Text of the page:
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A quiet, stately orchestral composition by contemporary composer John Adams. There is a carefully sustained, deliberately slow pacing that makes the title more than appropriate. But the music for the piece is not the reason I enjoy it as much as I do. Approximately four minutes into the work, a recorded voice-over (for lack of a better term) begins to play over the orchestra.

The voice-over is that of a preacher delivering a sermon to his congregation. Adams, however, does not present the sermon in a straight-forward fashion; rather, it is presented in fragmented, non-chronological fashion. True to his minimalistic roots sentences, phrases, and even words are repeated multiple times, often back-to-back. The result is a complex tapestry of ideas that, oddly, is more effective than if Adams had simply included the sermon from beginning to end.

Below is a trascript of the sermon.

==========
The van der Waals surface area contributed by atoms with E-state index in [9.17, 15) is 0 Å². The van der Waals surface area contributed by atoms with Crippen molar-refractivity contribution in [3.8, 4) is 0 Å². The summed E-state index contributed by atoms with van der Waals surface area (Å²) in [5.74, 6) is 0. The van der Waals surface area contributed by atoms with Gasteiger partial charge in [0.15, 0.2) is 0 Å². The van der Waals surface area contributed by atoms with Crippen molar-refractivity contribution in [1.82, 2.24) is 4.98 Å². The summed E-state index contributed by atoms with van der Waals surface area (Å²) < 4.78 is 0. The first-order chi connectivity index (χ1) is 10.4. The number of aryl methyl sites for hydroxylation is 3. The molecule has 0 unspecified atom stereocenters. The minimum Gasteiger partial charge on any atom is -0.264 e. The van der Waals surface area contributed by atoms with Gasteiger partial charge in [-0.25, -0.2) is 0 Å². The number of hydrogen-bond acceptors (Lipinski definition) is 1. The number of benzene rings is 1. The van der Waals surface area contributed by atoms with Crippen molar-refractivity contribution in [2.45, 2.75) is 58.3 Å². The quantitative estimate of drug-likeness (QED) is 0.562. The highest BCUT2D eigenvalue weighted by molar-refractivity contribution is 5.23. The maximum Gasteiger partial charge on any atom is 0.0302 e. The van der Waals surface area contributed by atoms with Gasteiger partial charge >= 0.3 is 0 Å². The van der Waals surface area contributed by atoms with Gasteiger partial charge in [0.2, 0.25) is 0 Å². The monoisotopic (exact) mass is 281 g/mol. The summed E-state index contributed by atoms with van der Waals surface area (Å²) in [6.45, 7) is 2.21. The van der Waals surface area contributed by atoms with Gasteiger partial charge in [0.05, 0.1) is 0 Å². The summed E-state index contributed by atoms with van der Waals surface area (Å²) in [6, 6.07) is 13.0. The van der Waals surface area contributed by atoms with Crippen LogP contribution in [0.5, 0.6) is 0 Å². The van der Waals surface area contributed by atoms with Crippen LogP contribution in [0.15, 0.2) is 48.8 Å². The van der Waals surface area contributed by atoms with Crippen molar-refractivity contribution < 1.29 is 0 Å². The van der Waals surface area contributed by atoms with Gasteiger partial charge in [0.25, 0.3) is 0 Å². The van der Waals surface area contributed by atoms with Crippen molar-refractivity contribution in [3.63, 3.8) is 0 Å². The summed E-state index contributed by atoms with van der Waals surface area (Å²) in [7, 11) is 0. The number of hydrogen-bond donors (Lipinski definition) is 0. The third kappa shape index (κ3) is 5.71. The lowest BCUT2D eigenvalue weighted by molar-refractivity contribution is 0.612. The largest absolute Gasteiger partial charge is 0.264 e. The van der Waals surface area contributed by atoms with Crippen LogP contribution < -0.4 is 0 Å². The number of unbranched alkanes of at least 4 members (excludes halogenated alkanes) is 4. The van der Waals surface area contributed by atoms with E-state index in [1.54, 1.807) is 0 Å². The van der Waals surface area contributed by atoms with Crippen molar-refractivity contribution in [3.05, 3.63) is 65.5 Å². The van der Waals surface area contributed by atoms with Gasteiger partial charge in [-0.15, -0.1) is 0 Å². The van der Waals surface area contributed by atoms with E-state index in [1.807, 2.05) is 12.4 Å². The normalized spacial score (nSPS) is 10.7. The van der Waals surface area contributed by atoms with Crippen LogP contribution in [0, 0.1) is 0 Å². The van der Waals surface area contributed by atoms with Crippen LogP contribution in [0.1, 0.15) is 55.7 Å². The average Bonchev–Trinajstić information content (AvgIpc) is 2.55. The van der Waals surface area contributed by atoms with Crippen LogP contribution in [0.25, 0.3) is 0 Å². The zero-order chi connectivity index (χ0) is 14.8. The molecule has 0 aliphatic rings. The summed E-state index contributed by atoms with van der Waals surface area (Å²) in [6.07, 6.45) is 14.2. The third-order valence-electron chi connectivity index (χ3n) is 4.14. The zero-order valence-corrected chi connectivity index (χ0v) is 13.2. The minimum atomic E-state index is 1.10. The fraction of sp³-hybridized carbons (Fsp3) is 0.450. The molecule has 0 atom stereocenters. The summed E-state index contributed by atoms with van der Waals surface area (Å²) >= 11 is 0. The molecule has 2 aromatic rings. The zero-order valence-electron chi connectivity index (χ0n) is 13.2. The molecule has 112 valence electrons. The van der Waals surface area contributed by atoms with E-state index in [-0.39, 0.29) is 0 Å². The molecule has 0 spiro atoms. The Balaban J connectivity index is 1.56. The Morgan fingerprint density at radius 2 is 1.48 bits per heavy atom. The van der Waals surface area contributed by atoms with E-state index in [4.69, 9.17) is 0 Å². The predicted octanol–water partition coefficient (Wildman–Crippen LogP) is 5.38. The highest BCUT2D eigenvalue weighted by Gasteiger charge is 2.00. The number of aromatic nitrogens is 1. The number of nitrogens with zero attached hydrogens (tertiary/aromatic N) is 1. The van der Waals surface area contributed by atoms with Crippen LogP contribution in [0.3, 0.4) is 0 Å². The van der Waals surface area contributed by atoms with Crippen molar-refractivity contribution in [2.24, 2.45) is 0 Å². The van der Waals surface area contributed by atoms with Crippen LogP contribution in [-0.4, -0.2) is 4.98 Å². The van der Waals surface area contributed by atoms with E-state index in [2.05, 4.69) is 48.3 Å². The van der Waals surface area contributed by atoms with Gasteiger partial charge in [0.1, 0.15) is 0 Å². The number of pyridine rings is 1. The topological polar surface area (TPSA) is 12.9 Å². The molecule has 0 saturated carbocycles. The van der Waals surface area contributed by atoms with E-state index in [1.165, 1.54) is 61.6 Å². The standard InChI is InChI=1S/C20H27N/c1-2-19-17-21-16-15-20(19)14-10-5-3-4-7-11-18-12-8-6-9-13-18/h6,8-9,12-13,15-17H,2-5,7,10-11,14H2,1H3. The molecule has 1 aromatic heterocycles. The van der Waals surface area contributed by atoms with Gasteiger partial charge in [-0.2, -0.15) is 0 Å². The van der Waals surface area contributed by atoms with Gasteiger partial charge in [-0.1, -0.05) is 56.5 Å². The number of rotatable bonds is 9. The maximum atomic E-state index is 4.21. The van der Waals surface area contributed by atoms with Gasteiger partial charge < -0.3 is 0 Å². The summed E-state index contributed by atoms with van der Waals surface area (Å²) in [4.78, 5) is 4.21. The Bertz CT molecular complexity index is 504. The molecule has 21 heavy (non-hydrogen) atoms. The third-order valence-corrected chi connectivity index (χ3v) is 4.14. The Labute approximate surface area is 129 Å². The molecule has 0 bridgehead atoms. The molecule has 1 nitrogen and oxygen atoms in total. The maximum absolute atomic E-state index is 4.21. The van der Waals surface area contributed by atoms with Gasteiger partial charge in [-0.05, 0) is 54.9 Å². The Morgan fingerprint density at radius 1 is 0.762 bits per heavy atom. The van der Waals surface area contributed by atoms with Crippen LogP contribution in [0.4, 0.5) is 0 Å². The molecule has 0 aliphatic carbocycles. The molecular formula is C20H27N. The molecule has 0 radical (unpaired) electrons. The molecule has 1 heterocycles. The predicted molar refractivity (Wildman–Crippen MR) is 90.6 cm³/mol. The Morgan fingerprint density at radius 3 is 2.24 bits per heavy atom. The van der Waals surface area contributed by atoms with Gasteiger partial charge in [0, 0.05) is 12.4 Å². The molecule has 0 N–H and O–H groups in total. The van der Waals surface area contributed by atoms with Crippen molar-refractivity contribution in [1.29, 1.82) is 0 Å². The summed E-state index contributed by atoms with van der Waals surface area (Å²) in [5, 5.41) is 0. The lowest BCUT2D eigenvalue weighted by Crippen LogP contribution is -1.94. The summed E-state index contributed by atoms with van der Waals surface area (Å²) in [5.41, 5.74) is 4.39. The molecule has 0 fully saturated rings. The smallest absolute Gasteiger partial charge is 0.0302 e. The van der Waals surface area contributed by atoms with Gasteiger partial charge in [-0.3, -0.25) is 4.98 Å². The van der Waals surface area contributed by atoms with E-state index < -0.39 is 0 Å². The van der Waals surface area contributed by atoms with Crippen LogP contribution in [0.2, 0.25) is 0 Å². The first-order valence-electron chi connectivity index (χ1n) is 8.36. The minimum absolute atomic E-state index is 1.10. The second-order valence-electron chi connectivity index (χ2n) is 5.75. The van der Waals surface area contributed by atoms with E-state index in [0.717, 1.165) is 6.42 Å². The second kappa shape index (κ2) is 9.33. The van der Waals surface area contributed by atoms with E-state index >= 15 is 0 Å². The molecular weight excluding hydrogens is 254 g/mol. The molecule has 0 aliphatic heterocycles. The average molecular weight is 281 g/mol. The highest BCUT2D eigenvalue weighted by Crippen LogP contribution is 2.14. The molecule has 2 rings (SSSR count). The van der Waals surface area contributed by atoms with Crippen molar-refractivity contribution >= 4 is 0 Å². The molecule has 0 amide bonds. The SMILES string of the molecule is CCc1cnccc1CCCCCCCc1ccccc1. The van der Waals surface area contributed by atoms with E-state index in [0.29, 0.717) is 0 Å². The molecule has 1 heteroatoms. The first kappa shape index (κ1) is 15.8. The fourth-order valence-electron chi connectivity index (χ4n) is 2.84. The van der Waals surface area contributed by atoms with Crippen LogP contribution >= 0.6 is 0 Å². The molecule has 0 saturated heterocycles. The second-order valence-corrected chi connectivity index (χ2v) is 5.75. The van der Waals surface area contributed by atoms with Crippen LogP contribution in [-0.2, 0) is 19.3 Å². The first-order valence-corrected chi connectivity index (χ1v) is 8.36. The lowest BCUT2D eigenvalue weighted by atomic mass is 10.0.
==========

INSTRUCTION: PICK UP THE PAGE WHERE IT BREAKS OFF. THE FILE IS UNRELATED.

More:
I believe that. And I believe that same Jesus is present through the power of the Holy Spirit, right here in this room, right now. Right now. I believe that. And I believe that same Jesus is present through the power of the Holy Spirit, right here in this room, right now. Right now. And he wants to meet every need. Now what’s wrong with the withered hand? Why would Jesus have been drawn to a withered hand, healing all that were oppressed of the devil? I believe that. And I believe that same Jesus is present through the power of the Holy Spirit, why would— Jesus is present through the power of the Holy Spirit, right here in this room, right now. And he wants to meet every need. Now what’s wrong with the withered hand? Why would Jesus have been drawn to a withered hand? And I believe that same Jesus is present through the power of the Holy Spirit. I believe that. And I believe that same Jesus is present through the power of the Holy Spirit, right now. Right now. Now what’s wrong with the withered hand? Why would Jesus been drawn to a withered hand of a man who was in the synagogue? Now what’s wrong with the withered hand? Why would Jesus — Right here in this room, right now — And he wants to meet every need. Why would Jesus been drawn to a withered hand of a man who was in the synagogue? Jesus Christ not only healed this man in the synagogue that had the withered hand, but I believe this very same story has a message for you and me even down here in this year in which we live. Now I believe Jesus Christ not only healed this man in the synagogue that had the withered hand — And I believe that same Jesus is present through the power of the Holy Spirit. Now what’s wrong with the withered hand? Why would Jesus been drawn to a withered hand of a man who was in the synagogue? But I believe this very same story has a message for you and me even down here in which we live. Jesus knew all about that. They said, “Who can forgive sins but God?” But God? But God? They said, “But God?” They said, “Who can forgive sins but God?” Then he said, “Take up your bed and walk.” But God? Then he said, “Take up your bed and walk.” Forgive sins but God? Then he said, “Take up your bed and walk.”Now I believe Jesus Christ not only healed this man in the synagogue who had the withered hand, but I believe this very same story has a message for you and me even down here in this year in which we live. Then he said, “Take up your bed and walk.” And I believe that same Jesus is present through the power of the Holy Spirit, right here in this room, right now. Right now. Right now. And he wants to meet every need. Now what’s wrong with the withered hand? Why would Jesus been drawn to a withered hand? Why would Jesus been drawn to a withered hand — drawn to a withered hand — of a man that was in the synagogue? To a withered hand of a man that was in a synagogue? Well, a withered hand can’t hold on to anything. Jesus coming — Jesus moved — Jesus moved about with his divine appointment. Jesus is here, and this place is packed with people standing outside, and Jesus walks in. Jesus always moves with divine appointment, and he had an appointment: someone that had a withered hand and if they could hold —

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